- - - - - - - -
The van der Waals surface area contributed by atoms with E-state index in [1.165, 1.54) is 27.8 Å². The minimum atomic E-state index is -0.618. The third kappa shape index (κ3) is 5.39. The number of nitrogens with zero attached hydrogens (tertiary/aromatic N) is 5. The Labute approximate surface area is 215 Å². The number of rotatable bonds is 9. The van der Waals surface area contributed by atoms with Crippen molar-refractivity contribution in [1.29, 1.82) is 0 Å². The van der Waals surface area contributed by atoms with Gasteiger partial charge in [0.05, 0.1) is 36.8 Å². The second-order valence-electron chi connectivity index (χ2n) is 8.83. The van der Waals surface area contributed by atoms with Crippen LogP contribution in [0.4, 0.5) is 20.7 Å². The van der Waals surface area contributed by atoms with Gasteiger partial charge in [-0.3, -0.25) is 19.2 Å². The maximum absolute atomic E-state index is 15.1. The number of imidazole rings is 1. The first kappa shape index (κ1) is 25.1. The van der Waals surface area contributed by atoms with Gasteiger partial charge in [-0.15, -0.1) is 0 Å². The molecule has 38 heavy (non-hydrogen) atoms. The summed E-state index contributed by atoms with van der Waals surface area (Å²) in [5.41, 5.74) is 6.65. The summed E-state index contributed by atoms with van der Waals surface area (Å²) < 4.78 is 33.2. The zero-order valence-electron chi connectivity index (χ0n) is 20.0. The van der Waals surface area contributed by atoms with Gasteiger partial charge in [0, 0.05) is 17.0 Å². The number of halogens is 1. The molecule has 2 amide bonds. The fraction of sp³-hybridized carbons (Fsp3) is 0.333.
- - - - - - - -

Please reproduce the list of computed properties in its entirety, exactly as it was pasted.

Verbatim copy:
The van der Waals surface area contributed by atoms with E-state index in [1.165, 1.54) is 27.8 Å². The minimum atomic E-state index is -0.618. The third kappa shape index (κ3) is 5.39. The number of nitrogens with zero attached hydrogens (tertiary/aromatic N) is 5. The Labute approximate surface area is 215 Å². The number of rotatable bonds is 9. The van der Waals surface area contributed by atoms with Crippen molar-refractivity contribution in [1.29, 1.82) is 0 Å². The van der Waals surface area contributed by atoms with Gasteiger partial charge in [0.05, 0.1) is 36.8 Å². The second-order valence-electron chi connectivity index (χ2n) is 8.83. The van der Waals surface area contributed by atoms with Crippen LogP contribution in [0.4, 0.5) is 20.7 Å². The van der Waals surface area contributed by atoms with Gasteiger partial charge in [-0.3, -0.25) is 19.2 Å². The maximum absolute atomic E-state index is 15.1. The number of imidazole rings is 1. The first kappa shape index (κ1) is 25.1. The van der Waals surface area contributed by atoms with Gasteiger partial charge in [-0.15, -0.1) is 0 Å². The molecule has 38 heavy (non-hydrogen) atoms. The summed E-state index contributed by atoms with van der Waals surface area (Å²) in [5.41, 5.74) is 6.65. The summed E-state index contributed by atoms with van der Waals surface area (Å²) < 4.78 is 33.2. The zero-order valence-electron chi connectivity index (χ0n) is 20.0. The van der Waals surface area contributed by atoms with Gasteiger partial charge in [0, 0.05) is 17.0 Å². The number of halogens is 1. The molecule has 2 amide bonds. The fraction of sp³-hybridized carbons (Fsp3) is 0.333.